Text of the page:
There are hundreds of lighthouse structures that are no longer standing, but it is vital that we save and tell the history of as many of them as possible. Starting with this issue, every edition of Lighthouse Digest will highlight some of these forgotten light stations.
Jordan Point Lighthouse, Virginia
The Jordan Point Lighthouse was located on the James River in Prince George County near Hopewell, Virginia, near the south end of the present-day Benjamin Harrison Bridge.
Interestingly, from 1880 to 1885, Jordan Point Lighthouse was one of a few lighthouses to have had black keepers: Edward David Bland and William H. Moody. Their time as keepers at the lighthouse was rotated between these years, likely because of Bland’s political duties. Bland served three stints as keeper and Moody served two stints.
Capt. William I. Dabney, a veteran of the Civil War, who served in Dabney’s Battery, was appointed keeper of the Jordan Point Lighthouse in 1885. He served until he died from pneumonia in September of 1867.
The last keeper of Jordan Point Lighthouse was Thomas Eppes Fenner, who arrived there in 1887. It is believed that he served there until the station closed.
Life at Jordan Point Lighthouse must have been fairly routine, as very little has been written about it. Although the setting was pretty, not many tourists visited the lighthouse. Reportedly it was discontinued in 1927 and eventually replaced by a skeletal tower.
Five Finger Islands Lighthouse, Alaska
Alaska’s first two American-built lighthouses, Five Finger Islands and Sentinel Island, were both activated on March 1, 1902; however, Five Finger Islands Lighthouse is generally credited as being Alaska’s first lighthouse since its structures were completed before those on Sentinel Island. The station was staffed by a head keeper and two assistants.
On January 6, 1903, less than a year after the lighthouse was established, the steamer Amur was hailed with a distress signal from the lighthouse. The steamer halted its journey as the head keeper and his assistant rowed out to them. They reported that one of the assistant lighthouse keepers had left a month earlier for supplies and had never returned. Other than a few fish that they had been able to catch, the keepers were on the verge of starvation. The captain of the Amur supplied the men with 20 pounds of meat and a sack of potatoes. Some of passengers pitched in with some tobacco for the keepers.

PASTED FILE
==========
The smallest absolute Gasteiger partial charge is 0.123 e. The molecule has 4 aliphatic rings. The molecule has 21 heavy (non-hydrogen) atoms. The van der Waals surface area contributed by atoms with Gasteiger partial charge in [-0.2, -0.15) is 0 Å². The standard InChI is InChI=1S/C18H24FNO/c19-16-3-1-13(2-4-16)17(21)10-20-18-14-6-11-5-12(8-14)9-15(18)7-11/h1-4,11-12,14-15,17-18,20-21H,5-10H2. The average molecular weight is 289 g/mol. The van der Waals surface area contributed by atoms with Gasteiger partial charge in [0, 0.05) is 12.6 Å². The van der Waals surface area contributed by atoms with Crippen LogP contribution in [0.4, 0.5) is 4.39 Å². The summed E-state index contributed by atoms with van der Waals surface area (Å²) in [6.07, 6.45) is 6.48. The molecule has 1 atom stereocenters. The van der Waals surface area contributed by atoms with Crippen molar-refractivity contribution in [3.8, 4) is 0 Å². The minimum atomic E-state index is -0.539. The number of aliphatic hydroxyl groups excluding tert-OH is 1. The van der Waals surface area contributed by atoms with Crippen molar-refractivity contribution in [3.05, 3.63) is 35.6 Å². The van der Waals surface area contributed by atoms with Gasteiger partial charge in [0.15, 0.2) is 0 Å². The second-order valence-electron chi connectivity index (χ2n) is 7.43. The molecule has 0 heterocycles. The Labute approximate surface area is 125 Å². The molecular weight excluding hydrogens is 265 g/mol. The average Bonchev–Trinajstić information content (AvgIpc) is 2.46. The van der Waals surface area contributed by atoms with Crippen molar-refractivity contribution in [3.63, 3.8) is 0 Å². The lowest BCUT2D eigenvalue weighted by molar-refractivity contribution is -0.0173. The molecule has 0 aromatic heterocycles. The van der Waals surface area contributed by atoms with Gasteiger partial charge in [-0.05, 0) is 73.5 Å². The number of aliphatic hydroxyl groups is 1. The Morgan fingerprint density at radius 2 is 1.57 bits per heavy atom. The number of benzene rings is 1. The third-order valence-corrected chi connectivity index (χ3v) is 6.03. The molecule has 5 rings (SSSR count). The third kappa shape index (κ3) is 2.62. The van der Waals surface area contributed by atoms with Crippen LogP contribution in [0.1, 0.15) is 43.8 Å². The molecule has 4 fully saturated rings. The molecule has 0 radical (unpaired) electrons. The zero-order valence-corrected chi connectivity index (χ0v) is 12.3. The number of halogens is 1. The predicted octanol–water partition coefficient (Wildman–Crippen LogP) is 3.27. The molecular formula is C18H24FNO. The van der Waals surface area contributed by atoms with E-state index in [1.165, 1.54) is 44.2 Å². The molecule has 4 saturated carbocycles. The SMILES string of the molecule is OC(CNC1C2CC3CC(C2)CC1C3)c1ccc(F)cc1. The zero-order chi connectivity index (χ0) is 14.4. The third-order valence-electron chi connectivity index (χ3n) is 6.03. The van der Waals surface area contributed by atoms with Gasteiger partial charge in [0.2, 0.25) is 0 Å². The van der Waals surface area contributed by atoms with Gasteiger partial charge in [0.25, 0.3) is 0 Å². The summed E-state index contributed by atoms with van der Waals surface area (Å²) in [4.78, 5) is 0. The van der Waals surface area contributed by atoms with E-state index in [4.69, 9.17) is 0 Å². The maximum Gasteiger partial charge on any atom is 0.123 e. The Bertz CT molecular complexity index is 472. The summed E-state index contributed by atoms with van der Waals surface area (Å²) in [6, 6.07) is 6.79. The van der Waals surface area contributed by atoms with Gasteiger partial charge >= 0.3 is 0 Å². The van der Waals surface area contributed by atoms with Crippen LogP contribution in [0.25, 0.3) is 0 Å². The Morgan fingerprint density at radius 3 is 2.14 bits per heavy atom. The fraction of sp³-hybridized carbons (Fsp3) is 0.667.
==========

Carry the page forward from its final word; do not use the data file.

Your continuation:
In late 1933, cold weather froze the water pipes at the lighthouse. The two keepers on duty attempted to thaw the pipes with a blowtorch. In doing so, a wall caught on fire and the blaze quickly started to spread. Coincidently, right at that moment, the lighthouse tender Cedar had arrived with supplies and sent crewmen ashore to help fight the fire. But it was too late. The lighthouse was engulfed in flames. However, the boathouse and carpenter shop were saved. It took two years before a replacement lighthouse, made of concrete, could be completed to replace the original lighthouse that had been destroyed.
This story appeared in the
Mar/Apr 2022 edition of Lighthouse Digest Magazine. The print edition contains more stories than our internet edition, and each story generally contains more photographs - often many more - in the print edition. For subscription information about the print edition, click here.
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